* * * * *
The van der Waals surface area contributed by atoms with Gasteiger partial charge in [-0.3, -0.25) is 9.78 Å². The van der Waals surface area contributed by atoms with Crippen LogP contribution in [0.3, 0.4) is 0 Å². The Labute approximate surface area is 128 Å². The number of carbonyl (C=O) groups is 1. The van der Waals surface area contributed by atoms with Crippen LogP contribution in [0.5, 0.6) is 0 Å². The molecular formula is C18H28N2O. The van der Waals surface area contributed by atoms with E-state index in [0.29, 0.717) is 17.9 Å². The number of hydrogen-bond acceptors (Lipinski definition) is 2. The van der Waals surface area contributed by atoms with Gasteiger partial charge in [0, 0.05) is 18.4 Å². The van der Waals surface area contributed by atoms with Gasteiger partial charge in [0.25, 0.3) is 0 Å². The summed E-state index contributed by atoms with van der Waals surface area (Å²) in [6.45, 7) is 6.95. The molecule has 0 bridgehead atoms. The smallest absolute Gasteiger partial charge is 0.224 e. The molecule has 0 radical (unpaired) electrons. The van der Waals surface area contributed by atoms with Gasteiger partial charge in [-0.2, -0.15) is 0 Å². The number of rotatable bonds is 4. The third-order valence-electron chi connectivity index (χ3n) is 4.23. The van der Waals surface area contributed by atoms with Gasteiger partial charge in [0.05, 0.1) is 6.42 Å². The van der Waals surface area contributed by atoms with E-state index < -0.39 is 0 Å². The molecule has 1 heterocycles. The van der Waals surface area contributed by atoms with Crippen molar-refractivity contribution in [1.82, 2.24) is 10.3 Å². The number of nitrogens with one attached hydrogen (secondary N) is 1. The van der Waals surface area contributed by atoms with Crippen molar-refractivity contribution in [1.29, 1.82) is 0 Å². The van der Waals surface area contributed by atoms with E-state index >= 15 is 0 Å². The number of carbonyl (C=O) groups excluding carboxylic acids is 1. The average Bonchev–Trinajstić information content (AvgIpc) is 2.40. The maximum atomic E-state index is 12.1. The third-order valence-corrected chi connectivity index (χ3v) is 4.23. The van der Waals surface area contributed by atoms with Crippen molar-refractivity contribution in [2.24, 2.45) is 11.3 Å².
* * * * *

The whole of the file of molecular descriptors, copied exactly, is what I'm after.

The van der Waals surface area contributed by atoms with Gasteiger partial charge in [-0.3, -0.25) is 9.78 Å². The van der Waals surface area contributed by atoms with Crippen LogP contribution in [0.3, 0.4) is 0 Å². The Labute approximate surface area is 128 Å². The number of carbonyl (C=O) groups is 1. The van der Waals surface area contributed by atoms with Crippen LogP contribution in [0.5, 0.6) is 0 Å². The molecular formula is C18H28N2O. The van der Waals surface area contributed by atoms with E-state index in [0.29, 0.717) is 17.9 Å². The number of hydrogen-bond acceptors (Lipinski definition) is 2. The van der Waals surface area contributed by atoms with Gasteiger partial charge in [0, 0.05) is 18.4 Å². The van der Waals surface area contributed by atoms with Gasteiger partial charge in [0.25, 0.3) is 0 Å². The summed E-state index contributed by atoms with van der Waals surface area (Å²) in [6.45, 7) is 6.95. The molecule has 0 bridgehead atoms. The smallest absolute Gasteiger partial charge is 0.224 e. The molecule has 0 radical (unpaired) electrons. The van der Waals surface area contributed by atoms with Gasteiger partial charge in [-0.2, -0.15) is 0 Å². The number of rotatable bonds is 4. The third-order valence-electron chi connectivity index (χ3n) is 4.23. The van der Waals surface area contributed by atoms with Gasteiger partial charge in [0.05, 0.1) is 6.42 Å². The van der Waals surface area contributed by atoms with E-state index < -0.39 is 0 Å². The molecule has 1 heterocycles. The van der Waals surface area contributed by atoms with Crippen molar-refractivity contribution in [1.82, 2.24) is 10.3 Å². The number of nitrogens with one attached hydrogen (secondary N) is 1. The van der Waals surface area contributed by atoms with Crippen molar-refractivity contribution in [1.29, 1.82) is 0 Å². The van der Waals surface area contributed by atoms with E-state index >= 15 is 0 Å². The number of carbonyl (C=O) groups excluding carboxylic acids is 1. The average Bonchev–Trinajstić information content (AvgIpc) is 2.40. The maximum atomic E-state index is 12.1. The third-order valence-corrected chi connectivity index (χ3v) is 4.23. The van der Waals surface area contributed by atoms with Crippen molar-refractivity contribution in [2.24, 2.45) is 11.3 Å².